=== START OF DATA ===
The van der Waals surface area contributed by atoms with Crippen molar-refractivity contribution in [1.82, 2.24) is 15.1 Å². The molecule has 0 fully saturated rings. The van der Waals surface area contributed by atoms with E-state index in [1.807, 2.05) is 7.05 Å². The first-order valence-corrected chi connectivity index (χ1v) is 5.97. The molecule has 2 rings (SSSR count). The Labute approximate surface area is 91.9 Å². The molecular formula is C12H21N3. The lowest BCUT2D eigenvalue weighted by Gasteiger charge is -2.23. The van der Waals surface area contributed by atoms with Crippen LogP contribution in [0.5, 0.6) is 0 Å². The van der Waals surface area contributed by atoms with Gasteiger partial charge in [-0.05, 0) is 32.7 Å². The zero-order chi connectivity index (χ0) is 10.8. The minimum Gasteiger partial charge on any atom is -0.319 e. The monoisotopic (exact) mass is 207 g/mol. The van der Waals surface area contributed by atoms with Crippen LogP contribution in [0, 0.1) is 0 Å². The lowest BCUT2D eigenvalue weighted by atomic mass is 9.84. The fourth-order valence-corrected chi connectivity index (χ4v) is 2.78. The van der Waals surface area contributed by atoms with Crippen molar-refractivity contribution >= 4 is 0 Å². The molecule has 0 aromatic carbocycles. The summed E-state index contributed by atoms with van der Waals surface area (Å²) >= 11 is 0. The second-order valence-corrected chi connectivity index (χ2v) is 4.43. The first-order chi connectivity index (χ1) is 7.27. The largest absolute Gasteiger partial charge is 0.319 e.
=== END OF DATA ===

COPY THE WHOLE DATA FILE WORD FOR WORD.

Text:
The van der Waals surface area contributed by atoms with Crippen molar-refractivity contribution in [1.82, 2.24) is 15.1 Å². The molecule has 0 fully saturated rings. The van der Waals surface area contributed by atoms with E-state index in [1.807, 2.05) is 7.05 Å². The first-order valence-corrected chi connectivity index (χ1v) is 5.97. The molecule has 2 rings (SSSR count). The Labute approximate surface area is 91.9 Å². The molecular formula is C12H21N3. The lowest BCUT2D eigenvalue weighted by Gasteiger charge is -2.23. The van der Waals surface area contributed by atoms with Crippen LogP contribution in [0.5, 0.6) is 0 Å². The van der Waals surface area contributed by atoms with Gasteiger partial charge in [-0.05, 0) is 32.7 Å². The zero-order chi connectivity index (χ0) is 10.8. The minimum Gasteiger partial charge on any atom is -0.319 e. The monoisotopic (exact) mass is 207 g/mol. The van der Waals surface area contributed by atoms with Crippen LogP contribution in [0, 0.1) is 0 Å². The lowest BCUT2D eigenvalue weighted by atomic mass is 9.84. The fourth-order valence-corrected chi connectivity index (χ4v) is 2.78. The van der Waals surface area contributed by atoms with Crippen molar-refractivity contribution >= 4 is 0 Å². The molecule has 0 aromatic carbocycles. The summed E-state index contributed by atoms with van der Waals surface area (Å²) >= 11 is 0. The second-order valence-corrected chi connectivity index (χ2v) is 4.43. The first-order chi connectivity index (χ1) is 7.27. The largest absolute Gasteiger partial charge is 0.319 e.